Nick Clegg also offers a remarkably full-throated endorsement of George Osborne, telling the FT that Osborne's budget for the Tory-led Coalition was pretty much the budget which a LibDem majority government under Clegg would have chosen to introduce to reflect LibDem values.
Asked whether the Budget would have been any different if he had written it, Mr Clegg said: “Not much. This Budget was pretty close to what would have been delivered if I was prime minister and we had a Liberal Democrat chancellor.”
Mr Clegg has been frustrated by suggestions that Mr Osborne sidelined the Lib Dems and that the deputy prime minister had been the “loser” from last week’s package. “It’s completely bizarre,” he said.
When he was caught on a microphone during a post-Budget roadshow saying he could not find much to “bloody disagree” about with David Cameron, Mr Clegg said it was a sign of how closely the Budget reflected his party’s core beliefs.
But George Osborne will be less keen on Vince Cable suggesting that bringing back the Mansion Tax is the way to pay for a lower top rate. The Guardian reports Cable's comments to Radio Five on Sunday.
"It moved up to 50p in an emergency because we had to have a sense of solidarity that everybody was bearing some of the pain, and the chancellor said in the budget that we're going to have to move away from that. I agree with him. The Liberal Democrats agree with him.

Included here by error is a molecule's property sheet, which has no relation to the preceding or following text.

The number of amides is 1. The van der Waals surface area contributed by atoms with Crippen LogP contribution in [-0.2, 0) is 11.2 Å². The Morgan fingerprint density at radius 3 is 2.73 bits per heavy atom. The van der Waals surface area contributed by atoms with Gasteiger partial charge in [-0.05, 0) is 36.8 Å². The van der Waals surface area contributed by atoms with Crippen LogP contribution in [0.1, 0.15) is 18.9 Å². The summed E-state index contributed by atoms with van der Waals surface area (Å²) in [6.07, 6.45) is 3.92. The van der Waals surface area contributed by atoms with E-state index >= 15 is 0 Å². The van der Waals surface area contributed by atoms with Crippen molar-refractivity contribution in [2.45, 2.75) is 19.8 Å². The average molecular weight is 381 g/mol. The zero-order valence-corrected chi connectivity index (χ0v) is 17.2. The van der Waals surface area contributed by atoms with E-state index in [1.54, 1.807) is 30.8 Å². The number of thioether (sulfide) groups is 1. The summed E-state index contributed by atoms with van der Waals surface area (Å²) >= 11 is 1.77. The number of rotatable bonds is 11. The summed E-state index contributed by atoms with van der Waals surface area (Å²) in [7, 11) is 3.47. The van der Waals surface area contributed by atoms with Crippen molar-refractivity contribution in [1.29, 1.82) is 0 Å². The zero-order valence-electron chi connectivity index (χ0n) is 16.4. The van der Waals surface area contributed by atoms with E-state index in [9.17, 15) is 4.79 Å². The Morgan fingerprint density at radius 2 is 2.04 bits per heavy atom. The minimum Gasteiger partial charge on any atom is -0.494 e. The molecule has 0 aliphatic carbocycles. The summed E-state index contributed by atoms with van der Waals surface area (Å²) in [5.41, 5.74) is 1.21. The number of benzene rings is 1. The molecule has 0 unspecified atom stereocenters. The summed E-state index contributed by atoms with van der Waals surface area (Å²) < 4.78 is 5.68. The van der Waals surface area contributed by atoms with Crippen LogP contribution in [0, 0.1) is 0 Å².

"But it needs to be a change which is fair overall and does take account of the fact that the wealthy have got to pay their share. The emphasis may well have to shift from high marginal rates of tax on income which are undesirable, to taxation of wealth, including property, and the chancellor said that, as much as that, in his budget."
Asked if he was advocating a mansion tax, he said: "Well, there is a very strong argument ... that you need to have a proper base for taxing property and I'm sure that's one of the things we're going to have to look at as we change away from these very high marginal rates."
So how will this one play out?
It is important, as Cable says, to bring property and wealth taxes back onto the agenda. This is particularly important if parties propose large cuts in income tax, as otherwise these would be paid for by even larger spending cuts, with inevitably regressive distributional consequences.
But the FT headline "Property levies to fund cut in 50p tax rate" strikes me as seriously premature.
So here's a winning prediction for one of the next two budgets.
No 50p rate, but no mansion tax either.
I suspect, unfortunately, that the return of the Mansion Tax will turn out to be substantively rather more part of the strategy of LibDem differentiation and distancing for the next election than something which Nick Clegg is likely to genuinely push for the Coalition to adopt in the second half of this Parliament with any chance of success.
Indeed, even as Cable refloats the mansion tax, Clegg is already suggesting the LibDems would settle for much smaller and more incremental reforms, telling the FT this.